February 2016 marks another successful project delivery for brp architects following the completion of the flagship development for Seven Locks Housing in the centre of Market Harborough - a 67-unit independent living facility for older persons.
|Sensitively blending a mix of new-build and refurbishment |
Built in 1986 the original design for Brooklands Gardens, a 49-unit sheltered housing scheme in the centre of Market Harborough, offered a combination of bed-sit accommodation and one bedroom flats – both of which were considered inappropriate for modern living standards. Together with the dated 1980’s interiors, small windows to the apartments and a basic provision of communal facilities it all contributed to a rather gloomy feel to the building.
|Sedum roof to the link block, designed to ‘curve’ around the existing walnut tree|
The client brief required brp architects to undertake a significant re-modelling exercise to increase the number of units across the scheme as well as ensuring the residential apartments reflected the more contemporary style of open-plan living and introduced greater levels of natural light into the space via French doors and balconies. Externally the re-cladding of the elevations also helped update / improve the aesthetics of the building.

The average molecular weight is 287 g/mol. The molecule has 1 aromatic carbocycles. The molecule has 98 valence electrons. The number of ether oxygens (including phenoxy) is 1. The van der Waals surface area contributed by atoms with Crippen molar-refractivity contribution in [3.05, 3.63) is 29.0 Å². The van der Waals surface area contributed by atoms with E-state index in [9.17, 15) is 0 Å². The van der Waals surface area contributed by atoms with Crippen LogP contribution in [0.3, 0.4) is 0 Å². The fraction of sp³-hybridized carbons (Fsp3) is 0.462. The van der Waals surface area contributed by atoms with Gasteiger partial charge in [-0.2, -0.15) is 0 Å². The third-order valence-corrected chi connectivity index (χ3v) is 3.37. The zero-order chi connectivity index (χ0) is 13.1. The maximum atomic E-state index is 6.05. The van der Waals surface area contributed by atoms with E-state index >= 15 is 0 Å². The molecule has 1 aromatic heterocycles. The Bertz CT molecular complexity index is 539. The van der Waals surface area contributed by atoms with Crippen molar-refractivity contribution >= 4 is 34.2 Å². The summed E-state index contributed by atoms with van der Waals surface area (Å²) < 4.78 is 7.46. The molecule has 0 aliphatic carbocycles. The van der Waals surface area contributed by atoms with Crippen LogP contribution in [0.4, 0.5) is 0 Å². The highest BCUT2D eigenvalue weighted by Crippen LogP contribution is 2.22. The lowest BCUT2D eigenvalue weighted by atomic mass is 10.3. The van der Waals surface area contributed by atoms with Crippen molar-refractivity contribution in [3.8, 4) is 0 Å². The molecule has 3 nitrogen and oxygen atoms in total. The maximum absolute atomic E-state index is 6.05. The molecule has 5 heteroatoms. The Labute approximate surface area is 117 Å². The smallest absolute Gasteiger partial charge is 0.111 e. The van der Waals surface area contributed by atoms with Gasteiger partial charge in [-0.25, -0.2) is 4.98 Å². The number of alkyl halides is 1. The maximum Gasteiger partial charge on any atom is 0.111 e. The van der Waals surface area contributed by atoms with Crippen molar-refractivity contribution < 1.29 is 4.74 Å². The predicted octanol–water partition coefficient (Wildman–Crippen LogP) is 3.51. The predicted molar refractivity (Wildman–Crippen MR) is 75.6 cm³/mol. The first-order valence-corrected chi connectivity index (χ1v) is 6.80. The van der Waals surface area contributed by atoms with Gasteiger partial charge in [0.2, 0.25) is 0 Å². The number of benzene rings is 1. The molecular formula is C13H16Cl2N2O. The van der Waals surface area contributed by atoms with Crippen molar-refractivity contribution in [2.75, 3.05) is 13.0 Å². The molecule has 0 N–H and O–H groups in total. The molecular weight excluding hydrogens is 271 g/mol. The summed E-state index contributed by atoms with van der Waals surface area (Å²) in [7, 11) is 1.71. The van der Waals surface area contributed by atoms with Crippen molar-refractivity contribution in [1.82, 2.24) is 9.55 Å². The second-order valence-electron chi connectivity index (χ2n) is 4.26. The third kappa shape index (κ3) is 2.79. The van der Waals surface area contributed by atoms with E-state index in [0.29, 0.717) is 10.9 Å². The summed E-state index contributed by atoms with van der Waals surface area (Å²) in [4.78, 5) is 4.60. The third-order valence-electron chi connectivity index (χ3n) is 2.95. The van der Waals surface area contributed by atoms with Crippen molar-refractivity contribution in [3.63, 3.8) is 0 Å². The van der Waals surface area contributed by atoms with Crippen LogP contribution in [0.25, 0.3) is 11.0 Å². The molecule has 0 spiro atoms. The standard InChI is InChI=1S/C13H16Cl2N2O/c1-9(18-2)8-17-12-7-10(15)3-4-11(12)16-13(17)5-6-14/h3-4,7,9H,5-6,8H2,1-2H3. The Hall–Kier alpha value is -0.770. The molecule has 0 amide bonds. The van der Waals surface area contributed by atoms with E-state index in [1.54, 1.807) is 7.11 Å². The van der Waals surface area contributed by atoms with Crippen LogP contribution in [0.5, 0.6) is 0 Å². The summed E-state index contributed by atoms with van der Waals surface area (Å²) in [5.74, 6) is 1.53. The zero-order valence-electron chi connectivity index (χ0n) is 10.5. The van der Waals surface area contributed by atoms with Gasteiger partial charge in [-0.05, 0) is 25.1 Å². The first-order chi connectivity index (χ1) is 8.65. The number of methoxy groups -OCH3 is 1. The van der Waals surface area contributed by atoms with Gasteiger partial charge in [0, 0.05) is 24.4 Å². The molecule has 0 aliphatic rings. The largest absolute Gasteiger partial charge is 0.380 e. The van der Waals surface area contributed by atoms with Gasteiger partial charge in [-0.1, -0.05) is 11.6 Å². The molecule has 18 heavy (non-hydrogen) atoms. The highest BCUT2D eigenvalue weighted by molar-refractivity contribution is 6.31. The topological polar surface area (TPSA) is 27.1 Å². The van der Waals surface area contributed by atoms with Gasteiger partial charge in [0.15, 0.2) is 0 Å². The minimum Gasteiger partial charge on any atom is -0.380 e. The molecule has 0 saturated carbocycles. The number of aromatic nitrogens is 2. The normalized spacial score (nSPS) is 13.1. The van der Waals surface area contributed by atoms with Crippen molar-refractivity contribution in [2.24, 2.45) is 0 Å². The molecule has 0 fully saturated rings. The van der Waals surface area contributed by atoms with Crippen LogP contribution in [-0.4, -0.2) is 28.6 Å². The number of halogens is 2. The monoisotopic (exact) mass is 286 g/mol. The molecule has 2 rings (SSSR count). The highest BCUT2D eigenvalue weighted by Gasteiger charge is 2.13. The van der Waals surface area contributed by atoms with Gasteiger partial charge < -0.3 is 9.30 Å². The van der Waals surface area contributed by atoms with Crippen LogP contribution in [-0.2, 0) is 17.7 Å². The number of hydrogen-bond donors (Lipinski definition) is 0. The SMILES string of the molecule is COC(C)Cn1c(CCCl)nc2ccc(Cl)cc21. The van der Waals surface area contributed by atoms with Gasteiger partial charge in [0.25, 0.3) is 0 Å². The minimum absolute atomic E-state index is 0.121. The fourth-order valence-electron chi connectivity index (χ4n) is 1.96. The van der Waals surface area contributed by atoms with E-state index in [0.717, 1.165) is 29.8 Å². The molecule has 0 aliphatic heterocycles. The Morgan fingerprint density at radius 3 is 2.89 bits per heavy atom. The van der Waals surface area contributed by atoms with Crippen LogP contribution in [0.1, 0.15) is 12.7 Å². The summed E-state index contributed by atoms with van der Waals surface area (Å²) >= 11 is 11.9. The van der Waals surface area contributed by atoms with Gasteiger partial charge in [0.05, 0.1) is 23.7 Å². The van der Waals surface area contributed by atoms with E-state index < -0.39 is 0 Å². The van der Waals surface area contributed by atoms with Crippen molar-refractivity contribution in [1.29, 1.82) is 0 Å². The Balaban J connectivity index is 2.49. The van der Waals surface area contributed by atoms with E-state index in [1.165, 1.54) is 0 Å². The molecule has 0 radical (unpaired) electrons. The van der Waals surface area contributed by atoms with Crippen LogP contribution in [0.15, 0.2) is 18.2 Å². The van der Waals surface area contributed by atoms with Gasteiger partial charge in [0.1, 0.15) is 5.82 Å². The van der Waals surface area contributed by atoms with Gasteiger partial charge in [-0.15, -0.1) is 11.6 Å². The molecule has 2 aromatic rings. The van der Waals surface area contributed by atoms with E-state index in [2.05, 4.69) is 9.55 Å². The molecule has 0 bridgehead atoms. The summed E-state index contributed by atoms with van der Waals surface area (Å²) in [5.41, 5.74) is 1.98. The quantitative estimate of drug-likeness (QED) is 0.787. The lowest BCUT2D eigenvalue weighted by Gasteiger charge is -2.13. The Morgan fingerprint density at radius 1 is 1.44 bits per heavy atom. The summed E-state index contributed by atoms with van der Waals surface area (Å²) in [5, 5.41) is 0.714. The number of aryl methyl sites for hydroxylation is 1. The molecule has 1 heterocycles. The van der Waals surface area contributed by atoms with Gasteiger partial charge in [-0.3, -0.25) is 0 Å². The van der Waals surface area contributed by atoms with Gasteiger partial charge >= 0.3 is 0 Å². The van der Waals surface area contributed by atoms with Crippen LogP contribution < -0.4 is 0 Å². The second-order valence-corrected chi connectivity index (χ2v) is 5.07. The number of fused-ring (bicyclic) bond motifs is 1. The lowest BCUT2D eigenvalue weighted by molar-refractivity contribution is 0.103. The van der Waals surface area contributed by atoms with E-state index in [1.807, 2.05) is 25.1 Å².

|Private communal courtyard garden space for the residents to enjoy|
As part of the revised design an additional 18 apartments were incorporated into the scheme, raising the total number of units to 67 overall - a combination of one and two bedroom units. This was achieved by creating a physical link between Orchard House and Oak Tree House – originally separated by an external courtyard. Forging integration between the two blocks also enabled a new main entrance and communal ‘hub’ to be built at the centre of the site – thereby making the development not only more approachable but easier to navigate internally.
|Attractive curved linkway provides an inviting aspect to the rear|
The £6m contract was awarded to Borras Construction who rose to the challenge of managing the phased construction period whilst some residents remained in occupation. The two-phased approach was necessary due to a shortage of other suitable vacant accommodation off-site, meaning a significant proportion of existing tenants had to stay in their original flats until they could be de-canted to their new accommodation. This not only presented logistical issues regarding the programming of the build but also imposed significant Health and Safety implications, i.e. the requirement for the site to be fully accessible for the elderly End User group at all times.
A well-considered design and strong collaboration between the Design Team, the Contractor, the Client and the End User ensured the project was a success and will hopefully be enjoyed.
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Labels: affordable housing, Extra care, opening, residential